the lost man chronicles
the daily chronicle
Tuesday, August 8, 2006
A Self-Serving Public Service Message
August 8, 2006, New York City: I contend that for must users, flickr is inherently “self-serving,” as are phenomenally popular sites such as Blogger.com, MySpace.com and Friendster.
Tom Smith, of Information Week writes this morning that “the number of blogs has increased 100-fold since 2003 to 50 million. In addition, the total has doubled every six months for about two years, according to a new report quantifying the blogosphere by Technorati. In July alone, there were 1.6 million blog postings daily, or 18.6 per second. Two blogs were created each second of each day.”
Moreover, MySpace alone, now has 95 million registered users, that ‘s more people than there are in countries like Germany and France (and every other EU country), Canada, and the Philippines.
Recently, I had a conversation with Stewart Butterfield, one of the co-founders of flickr, and he excitedly conveyed, saying it twice within a matter of minutes, that flickr is now getting “more than a million uploads of images a day”…a day.
Albeit, the numbers are fairly astounding, I am not shocked to hear them, because as I relayed to Stewart, I believe part of the brilliance of their application (and others like flickr) is that it keenly serves the ego of the individual. All one needs is a few positive comments from some virtual stranger, somewhere half-way across the world, someone you may never, meet, touch, feel, hear, taste, or even see in person, and your day is made, you get giddy with goose bumps, you brim with self-satisfaction because someone praised something you created or shared what is otherwise a “real” part of your life.
However, perhaps more importantly, both photo and blogging sites not only serve our individual egos (and thus make us happy), but they serve what I believe is a much greater purpose: they connect us to each other, they build communities, they enable us to share our quite common, yet, utterly diverse, lives with each other.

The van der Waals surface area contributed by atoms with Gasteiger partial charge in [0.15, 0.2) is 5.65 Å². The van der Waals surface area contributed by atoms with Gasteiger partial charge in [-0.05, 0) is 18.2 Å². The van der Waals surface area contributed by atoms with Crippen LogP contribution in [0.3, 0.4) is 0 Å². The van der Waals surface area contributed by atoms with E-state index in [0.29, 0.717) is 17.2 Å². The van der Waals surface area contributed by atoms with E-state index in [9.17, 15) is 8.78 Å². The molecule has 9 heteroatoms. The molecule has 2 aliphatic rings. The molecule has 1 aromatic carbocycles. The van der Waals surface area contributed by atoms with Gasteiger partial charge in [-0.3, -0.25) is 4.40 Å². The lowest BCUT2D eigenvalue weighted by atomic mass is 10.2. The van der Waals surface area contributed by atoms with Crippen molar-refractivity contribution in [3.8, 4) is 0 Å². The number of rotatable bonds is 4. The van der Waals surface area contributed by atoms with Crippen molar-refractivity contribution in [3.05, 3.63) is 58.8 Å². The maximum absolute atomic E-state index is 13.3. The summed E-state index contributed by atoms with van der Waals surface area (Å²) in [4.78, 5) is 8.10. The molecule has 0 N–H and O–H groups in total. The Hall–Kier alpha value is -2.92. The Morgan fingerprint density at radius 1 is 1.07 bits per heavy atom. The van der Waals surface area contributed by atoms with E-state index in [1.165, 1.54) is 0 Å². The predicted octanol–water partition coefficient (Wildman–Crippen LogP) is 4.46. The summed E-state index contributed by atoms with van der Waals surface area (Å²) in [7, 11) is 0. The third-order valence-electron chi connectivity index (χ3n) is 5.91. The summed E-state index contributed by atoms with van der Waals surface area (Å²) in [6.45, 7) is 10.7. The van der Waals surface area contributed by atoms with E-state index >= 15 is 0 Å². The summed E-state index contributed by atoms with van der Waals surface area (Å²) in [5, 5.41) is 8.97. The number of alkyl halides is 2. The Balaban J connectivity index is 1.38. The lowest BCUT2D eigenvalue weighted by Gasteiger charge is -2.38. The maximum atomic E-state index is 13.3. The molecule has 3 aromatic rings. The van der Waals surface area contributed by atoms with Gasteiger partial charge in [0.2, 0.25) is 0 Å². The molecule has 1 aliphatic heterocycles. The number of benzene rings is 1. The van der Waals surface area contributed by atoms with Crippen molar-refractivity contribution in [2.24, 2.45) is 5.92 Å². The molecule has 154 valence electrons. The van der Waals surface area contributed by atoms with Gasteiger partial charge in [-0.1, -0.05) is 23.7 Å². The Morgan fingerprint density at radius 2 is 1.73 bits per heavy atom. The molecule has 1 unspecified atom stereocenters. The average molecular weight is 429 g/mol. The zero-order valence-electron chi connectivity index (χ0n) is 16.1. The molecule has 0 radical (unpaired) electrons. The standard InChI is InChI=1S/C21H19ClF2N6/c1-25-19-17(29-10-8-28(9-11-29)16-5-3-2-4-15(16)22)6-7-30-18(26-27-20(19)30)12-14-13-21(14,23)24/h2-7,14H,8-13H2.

For some of us it also a very encouraging way to spur our creativity, boost our self-confidence, document our (daily) lives, make art of our lives, as well as make friends, network and “hook-up.”
Sadly though, it is can also be a means for some to clamor for attention in ways that are conniving, malevolent, sometimes vile, and often vicious.
Apparently, there are now formal outlets of sorts where sadists and masochists meet to be cruel to each other. They are known as “delete-me” groups on flickr where you post a photo and fellow members purposely lambaste you and tell you what a horrible photographer you are. Sounds like fun. Well, not really, at least not for me. But then again, each to her own.
Nonetheless and allthemore, my photos occasionally get derogatory, sarcastic remarks accusing me of being “self-serving.”
Well, the truth is, I most certainly am. But then again, so is everyone else. Who doesn’t like to feel the love?
Besides, unless you are one of those darlings who by chance was chosen to represent the face of flickr, your screams and squeals are silent in cyberspace. In other words, if you don’t promote yourself, say “Hey, look at me!” it is likely that no one else will. Unless, of course, your work or your words or your opinion merit promotion; in other words, are interesting.
Then again, I may be making a mountain out of a molehill, una tormenta en un vaso de agua, زوبعة في فنجان (zawba3atun fii finjaanin), Sääsest elevanti tegema, Делать из мухи слона. For the critics are actually relatively few, but their impact is great. It is like trying to sleep in a big room with one seemingly invisible, hungry mosquito. A better analogy might be the feeling you get when flickr “friends” indiscriminately post really bad photos of you…
In sum, in Dutch, Finnish and Italian the proverb to describe my feeling here is relatively the same: Van een mug een olifant maken, tehdä kärpäsestä härkänen, Fare d'una mosca un elefante—don’t make an elephant out of a mosquito.